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Pediatr Nephrol. 2003 May;18(5):468-70. Epub 2003 Apr 3.

Antibiotic prophylaxis by low-dose cefaclor in children with vesicoureteral reflux.

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  • 1Department of Pediatrics, Juntendo University School of Medicine, 2-l-l Hongo, Bunkyo-ku, 113 8421, Tokyo, Japan. kkaneko@med.juntendo.ac.jp

Abstract

Sulfamethoxazole/trimethoprim (SMX/TMP) and nitrofurantoin are the most frequently used agents for prophylaxis to reduce the risk of recurrent urinary tract infections (UTIs) in children with vesicoureteral reflux (VUR). Nitrofurantoin, however, is not available in Japan and increasing resistance of organisms to SMX/TMP has recently raised doubts about its effectiveness as a prophylactic agent. This study was conducted to investigate whether antibiotic prophylaxis using low-dose cefaclor can effectively reduce the risk of recurrent UTIs. Thirty-nine children (31 male, 8 female) with primary VUR were enrolled. Ages varied from 0.5 to 111 months (mean 10.6 months). A prophylactic dose of 5-10 mg cefaclor per kg per day was given 1-3 times daily depending on the patient's age. Mean duration of prophylactic treatment was 15.5 months. Eleven children (ten male, one female) developed breakthrough UTIs during a total of 606 months treatment (or about one further infection in 55 months). Resistance to cefaclor was noted in three organisms: Enterococcus spp., Morganella spp., and Pseudomonas spp. Evidence of antibacterial activity was present in the morning urine samples from all of seven children tested. Cefaclor was well accepted and tolerated by all subjects. None withdrew from the study because of side effects. These results suggest that cefaclor can be an alternative choice for prophylactic treatment because of its safety, good compliance and low rates of resistant Escherichia coli.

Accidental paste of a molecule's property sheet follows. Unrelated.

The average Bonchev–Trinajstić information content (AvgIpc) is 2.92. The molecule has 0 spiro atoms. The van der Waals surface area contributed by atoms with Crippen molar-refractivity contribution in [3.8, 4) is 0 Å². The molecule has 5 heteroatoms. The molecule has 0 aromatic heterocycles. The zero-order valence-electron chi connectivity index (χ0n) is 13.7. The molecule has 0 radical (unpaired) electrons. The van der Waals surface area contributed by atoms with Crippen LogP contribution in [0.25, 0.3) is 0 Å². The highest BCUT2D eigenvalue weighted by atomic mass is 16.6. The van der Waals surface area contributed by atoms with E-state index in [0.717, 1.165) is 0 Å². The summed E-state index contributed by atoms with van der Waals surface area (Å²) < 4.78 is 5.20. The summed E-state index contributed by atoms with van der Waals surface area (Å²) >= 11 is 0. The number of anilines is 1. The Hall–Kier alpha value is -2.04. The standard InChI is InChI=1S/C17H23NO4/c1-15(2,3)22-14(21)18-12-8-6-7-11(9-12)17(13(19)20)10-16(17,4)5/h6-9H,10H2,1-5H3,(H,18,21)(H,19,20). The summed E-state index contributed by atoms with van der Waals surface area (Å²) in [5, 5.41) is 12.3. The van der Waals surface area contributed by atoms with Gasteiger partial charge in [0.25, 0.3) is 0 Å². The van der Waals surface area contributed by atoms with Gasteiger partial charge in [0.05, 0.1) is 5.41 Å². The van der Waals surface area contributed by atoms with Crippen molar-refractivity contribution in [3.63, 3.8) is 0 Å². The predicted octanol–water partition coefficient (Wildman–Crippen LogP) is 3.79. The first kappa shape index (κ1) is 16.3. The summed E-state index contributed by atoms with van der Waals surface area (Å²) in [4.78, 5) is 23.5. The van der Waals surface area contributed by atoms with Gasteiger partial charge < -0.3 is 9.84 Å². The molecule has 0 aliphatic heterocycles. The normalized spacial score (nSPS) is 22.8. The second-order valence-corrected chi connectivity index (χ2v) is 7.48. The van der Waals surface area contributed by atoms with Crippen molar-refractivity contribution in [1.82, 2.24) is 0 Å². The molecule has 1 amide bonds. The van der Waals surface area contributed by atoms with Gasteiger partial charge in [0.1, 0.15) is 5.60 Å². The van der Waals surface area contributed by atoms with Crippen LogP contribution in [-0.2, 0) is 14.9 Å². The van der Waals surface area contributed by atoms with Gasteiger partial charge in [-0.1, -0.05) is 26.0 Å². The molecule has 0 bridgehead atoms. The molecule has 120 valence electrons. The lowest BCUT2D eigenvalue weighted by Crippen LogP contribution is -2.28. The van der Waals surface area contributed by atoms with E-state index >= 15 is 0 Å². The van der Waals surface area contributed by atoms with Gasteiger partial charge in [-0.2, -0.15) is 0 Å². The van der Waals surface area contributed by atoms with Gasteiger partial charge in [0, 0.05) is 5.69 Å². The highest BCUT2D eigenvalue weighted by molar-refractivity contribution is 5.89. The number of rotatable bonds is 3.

PMID:
12736811
[PubMed - indexed for MEDLINE]
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